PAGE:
inaccurate although it admits that in the early days a significant
number of shortcomings were reported and Nestle took corrective
action. There is now an ombudsman operating across the industry.
The last page gives 5 reasons why Nestle does not end free supplies
unilaterally in developing countries but then says Nestle has
agreed to work toward ending free and lowcost supplies to maternity
units, in co-operation with other Infant Food Manufacturers. By
1994 free supplies of Nestle were given in only 5 small developing
countries where the government has yet to agree to change.
Whatever Nestle may claim I am convinced that these changes have
mainly been brought about through consumer boycotts and lobbying,
You may feel it is time to lift the boycott, but Nestle's
claim to have been wrongfully treated in the past does not carry
Another Just Shopper wrote to Watties, Sealord, John West and the Prime Minister about the longline fishing and albatross. She sent me all the replies. It seems clear that long-liners are used typically for large-sized species of tuna. These fish are very valuable in the Japanese market and would not be used for canning. Watties and John West wrote very full replies which state that tuna for canning is caught either by Pole and Line or by Purseiner nets which do not damage marine mammals or birds. Sealord do use long line vessels usually for ling. Their brief letter says they are installing equipment which conceals the lines from the birds which will be used at all times. The Prime Minister wrote a very full and factual three page letter. It deals in depth with the issue of by-catch both of marine mammals and birds. A new Fisheries Bill is being prepared which sets annual maximum allowable levels of accidental capture. For threatened species the number accidentally caught must not prevent the recovery of the species to a non-threatened status within 20 years. [This seems very arbitrary, each species has different population size and structure and different rates of breeding.]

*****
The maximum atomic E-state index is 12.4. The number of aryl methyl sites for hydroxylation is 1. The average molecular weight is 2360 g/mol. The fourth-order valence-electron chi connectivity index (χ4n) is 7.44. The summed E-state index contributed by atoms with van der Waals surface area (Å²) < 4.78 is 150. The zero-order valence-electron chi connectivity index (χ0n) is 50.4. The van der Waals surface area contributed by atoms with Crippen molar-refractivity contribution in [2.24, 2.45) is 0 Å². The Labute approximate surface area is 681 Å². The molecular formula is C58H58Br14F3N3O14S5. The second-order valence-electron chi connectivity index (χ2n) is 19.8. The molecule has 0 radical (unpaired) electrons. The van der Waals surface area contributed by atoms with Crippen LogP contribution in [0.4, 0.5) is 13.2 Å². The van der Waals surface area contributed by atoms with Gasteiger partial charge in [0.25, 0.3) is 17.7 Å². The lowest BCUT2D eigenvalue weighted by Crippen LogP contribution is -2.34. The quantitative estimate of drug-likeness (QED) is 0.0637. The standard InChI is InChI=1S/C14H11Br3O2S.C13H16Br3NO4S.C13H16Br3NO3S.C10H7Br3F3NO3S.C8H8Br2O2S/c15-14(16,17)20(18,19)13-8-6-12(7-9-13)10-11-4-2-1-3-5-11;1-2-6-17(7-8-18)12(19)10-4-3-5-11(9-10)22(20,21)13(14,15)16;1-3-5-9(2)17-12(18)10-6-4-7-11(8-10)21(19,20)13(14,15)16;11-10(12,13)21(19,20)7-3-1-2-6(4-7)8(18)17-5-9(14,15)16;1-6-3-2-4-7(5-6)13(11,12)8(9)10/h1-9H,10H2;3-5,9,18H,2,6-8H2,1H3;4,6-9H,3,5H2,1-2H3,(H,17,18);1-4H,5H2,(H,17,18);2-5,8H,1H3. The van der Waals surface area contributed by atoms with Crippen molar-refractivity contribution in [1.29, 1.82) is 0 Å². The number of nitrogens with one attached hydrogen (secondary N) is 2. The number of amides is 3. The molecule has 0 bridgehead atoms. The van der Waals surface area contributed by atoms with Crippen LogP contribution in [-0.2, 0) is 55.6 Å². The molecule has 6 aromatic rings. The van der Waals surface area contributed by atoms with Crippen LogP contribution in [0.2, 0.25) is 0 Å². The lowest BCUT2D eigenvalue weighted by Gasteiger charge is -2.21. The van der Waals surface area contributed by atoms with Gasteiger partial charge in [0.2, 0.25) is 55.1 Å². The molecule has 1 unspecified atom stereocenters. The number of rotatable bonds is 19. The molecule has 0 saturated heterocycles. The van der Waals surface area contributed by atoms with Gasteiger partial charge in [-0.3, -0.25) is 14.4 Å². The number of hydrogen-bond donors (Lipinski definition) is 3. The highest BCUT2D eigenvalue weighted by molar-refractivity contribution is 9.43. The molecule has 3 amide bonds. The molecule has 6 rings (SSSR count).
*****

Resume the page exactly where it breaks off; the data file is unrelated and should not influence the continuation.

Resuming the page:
Other measures in the new Bill are the extension of the Wildlife Act's protection for sea birds from the current 12-mile limit to the 200-mile limit of the EEZ. [This is what was suggested in the Shopper's Guide on Tuna.] The Bill sounds very good but who knows where it will be in the new government's timetable. There is also no doubt the fishing industry will lobby hard against It at the select committee stage, they are very opposed to protection of marine mammals.
Both these issues reveal the need to be ever vigilant. Many thanks
to the two people who sent me this material and to all those who
send me information.
General ideas on ethical shopping, some of the
decisions required when trying to shop ethically
can be found on the next page.
Shoppers Guide is a guide to ethical shopping. For further information contact:
The electronic version of Shoppers Guide has been taken directly from the paper version, with the permission of Pat Scott. For further information on the electronic version contact Stuart Sontier